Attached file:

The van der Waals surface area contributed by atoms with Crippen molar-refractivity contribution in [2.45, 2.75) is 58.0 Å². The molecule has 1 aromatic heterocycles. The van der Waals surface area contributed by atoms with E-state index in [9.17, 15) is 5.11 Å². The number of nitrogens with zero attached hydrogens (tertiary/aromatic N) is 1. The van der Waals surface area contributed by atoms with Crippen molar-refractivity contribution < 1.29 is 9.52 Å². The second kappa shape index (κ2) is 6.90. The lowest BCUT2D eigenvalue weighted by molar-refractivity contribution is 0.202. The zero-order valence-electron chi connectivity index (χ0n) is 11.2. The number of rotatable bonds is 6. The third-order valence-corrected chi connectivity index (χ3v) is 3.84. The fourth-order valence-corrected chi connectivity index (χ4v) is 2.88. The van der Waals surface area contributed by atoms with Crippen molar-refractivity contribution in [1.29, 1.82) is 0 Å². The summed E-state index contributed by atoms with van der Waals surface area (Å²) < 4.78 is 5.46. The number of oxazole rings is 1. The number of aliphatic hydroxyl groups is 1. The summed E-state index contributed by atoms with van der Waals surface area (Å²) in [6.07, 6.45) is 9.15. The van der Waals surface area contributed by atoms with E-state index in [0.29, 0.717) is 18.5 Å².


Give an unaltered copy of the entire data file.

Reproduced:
The van der Waals surface area contributed by atoms with Crippen molar-refractivity contribution in [2.45, 2.75) is 58.0 Å². The molecule has 1 aromatic heterocycles. The van der Waals surface area contributed by atoms with E-state index in [9.17, 15) is 5.11 Å². The number of nitrogens with zero attached hydrogens (tertiary/aromatic N) is 1. The van der Waals surface area contributed by atoms with Crippen molar-refractivity contribution < 1.29 is 9.52 Å². The second kappa shape index (κ2) is 6.90. The lowest BCUT2D eigenvalue weighted by molar-refractivity contribution is 0.202. The zero-order valence-electron chi connectivity index (χ0n) is 11.2. The number of rotatable bonds is 6. The third-order valence-corrected chi connectivity index (χ3v) is 3.84. The fourth-order valence-corrected chi connectivity index (χ4v) is 2.88. The van der Waals surface area contributed by atoms with Crippen molar-refractivity contribution in [1.29, 1.82) is 0 Å². The summed E-state index contributed by atoms with van der Waals surface area (Å²) < 4.78 is 5.46. The number of oxazole rings is 1. The number of aliphatic hydroxyl groups is 1. The summed E-state index contributed by atoms with van der Waals surface area (Å²) in [6.07, 6.45) is 9.15. The van der Waals surface area contributed by atoms with E-state index in [0.29, 0.717) is 18.5 Å².